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3 responses to “Thoughts on F Sharp

  1. Don’t forgot immutability by default, Option types, Algebraic Data Types, exhaustive pattern matching, Active Patterns, units of measure, computation expressions, Type Providers, non-nullable reference types, tail call optimisation, Hindley–Milner type inference, and more.

    As far as the similarity with Java, that’s a bit of a stretch, even it bolted on some sort ADT support.

  2. I won’t get to much into the class stuff (I never use `var`/`mutable` and always go with the prime-constructor one) – but here are a few remarks:

    – the `int` and `’a option` stuff is most likely there to get some kind of compatibility with ML – the rest is what everyone is used to in .net/CLR
    – something like `type Name = Int` is just the same as in Haskell: it’s just a synonym, `type Name = Name of string` would be `data Name = Name String` in Haskell – sadly there is no `newtype`
    – Structs are interesting because they are *Value-types* – more or less those usually end up on the stack (not the heap) and are passed-by-value rather than by-reference – so you can get some performance boosts if you use them. (This too is a .net thing F# just needs to support)
    – `ignore` is not quite like `void` because `void :: IO a -> IO ()` but `ignore` would be `const ()` in Haskell (it’s `ignore :: a -> ()` it discards every input – including of course the function of your example – that’s no difference to Haskell at all)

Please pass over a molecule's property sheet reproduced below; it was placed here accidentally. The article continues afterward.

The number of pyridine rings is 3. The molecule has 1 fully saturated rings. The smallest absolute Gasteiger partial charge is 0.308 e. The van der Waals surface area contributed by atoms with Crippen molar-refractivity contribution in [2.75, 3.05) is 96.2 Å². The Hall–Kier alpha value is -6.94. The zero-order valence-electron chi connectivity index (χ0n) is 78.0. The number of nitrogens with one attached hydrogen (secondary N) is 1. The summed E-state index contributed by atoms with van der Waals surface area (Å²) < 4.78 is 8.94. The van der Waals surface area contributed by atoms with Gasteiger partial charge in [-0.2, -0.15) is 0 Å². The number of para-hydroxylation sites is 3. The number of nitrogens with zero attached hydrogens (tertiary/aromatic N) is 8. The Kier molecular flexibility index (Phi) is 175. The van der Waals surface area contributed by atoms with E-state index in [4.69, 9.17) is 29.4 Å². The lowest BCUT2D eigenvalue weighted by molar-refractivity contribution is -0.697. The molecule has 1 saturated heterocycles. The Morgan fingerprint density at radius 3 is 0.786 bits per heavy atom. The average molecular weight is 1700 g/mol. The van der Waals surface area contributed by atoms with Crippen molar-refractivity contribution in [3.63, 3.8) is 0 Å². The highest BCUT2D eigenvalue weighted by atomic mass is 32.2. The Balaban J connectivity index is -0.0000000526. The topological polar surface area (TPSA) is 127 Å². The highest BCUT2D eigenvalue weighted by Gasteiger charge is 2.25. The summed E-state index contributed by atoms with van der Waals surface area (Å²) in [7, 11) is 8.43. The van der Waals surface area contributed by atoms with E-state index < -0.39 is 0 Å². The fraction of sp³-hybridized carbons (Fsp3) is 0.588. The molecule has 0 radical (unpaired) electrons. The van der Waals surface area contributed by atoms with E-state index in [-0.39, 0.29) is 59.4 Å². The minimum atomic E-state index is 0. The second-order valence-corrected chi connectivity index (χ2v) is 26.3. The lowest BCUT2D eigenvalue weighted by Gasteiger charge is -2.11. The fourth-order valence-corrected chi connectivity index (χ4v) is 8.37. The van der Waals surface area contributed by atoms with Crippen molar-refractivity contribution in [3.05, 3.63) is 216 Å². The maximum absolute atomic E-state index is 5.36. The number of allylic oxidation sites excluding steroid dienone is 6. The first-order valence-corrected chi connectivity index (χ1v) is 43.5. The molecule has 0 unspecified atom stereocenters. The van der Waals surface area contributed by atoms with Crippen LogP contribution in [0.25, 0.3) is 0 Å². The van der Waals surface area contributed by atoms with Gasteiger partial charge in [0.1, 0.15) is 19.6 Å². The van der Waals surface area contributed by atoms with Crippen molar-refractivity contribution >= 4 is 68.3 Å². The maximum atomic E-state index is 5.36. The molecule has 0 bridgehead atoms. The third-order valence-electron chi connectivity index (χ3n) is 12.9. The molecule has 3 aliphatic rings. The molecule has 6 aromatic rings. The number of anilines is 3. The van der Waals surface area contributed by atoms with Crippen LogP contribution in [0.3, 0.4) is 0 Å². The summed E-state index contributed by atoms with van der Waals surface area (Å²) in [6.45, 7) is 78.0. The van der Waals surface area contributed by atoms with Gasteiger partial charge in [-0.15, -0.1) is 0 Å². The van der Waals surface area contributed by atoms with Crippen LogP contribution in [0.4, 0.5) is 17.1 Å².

– for the `let Position (x, y) = calculatePos()` part: you have to remember that in F# there is no rule like *everything in Uppercase is a Type or a Value-Constructor – what you did here (at least I think – not 100% sure without seeing the rest of your code – btw: is this a script or a compiled file?) is define **a function** named `Position` getting a tuple `(x,y)` as input and returning whatever `calculatePos` produces.

    • Re void/ignore: yes, the monadic types in void is what makes it better than ignore. I think this difference is a real plus point for Haskell and the use of the IO monad; the side effecting parts are marked in the type system. You could easily have a partially applied function in F# that actually does have a side effect before it’s received all its arguments, so you may sometimes want to ignore a partially applied function.

      Re the position: ah, I hadn’t even considered that I’d written a function! You’re right that I was thinking in Haskell terms, and thought of the capitalised identifier as being a data constructor. Now I see why there needs to be extra brackets to mark the difference. But I think I quite like the Haskell distinction, if it saves this confusion.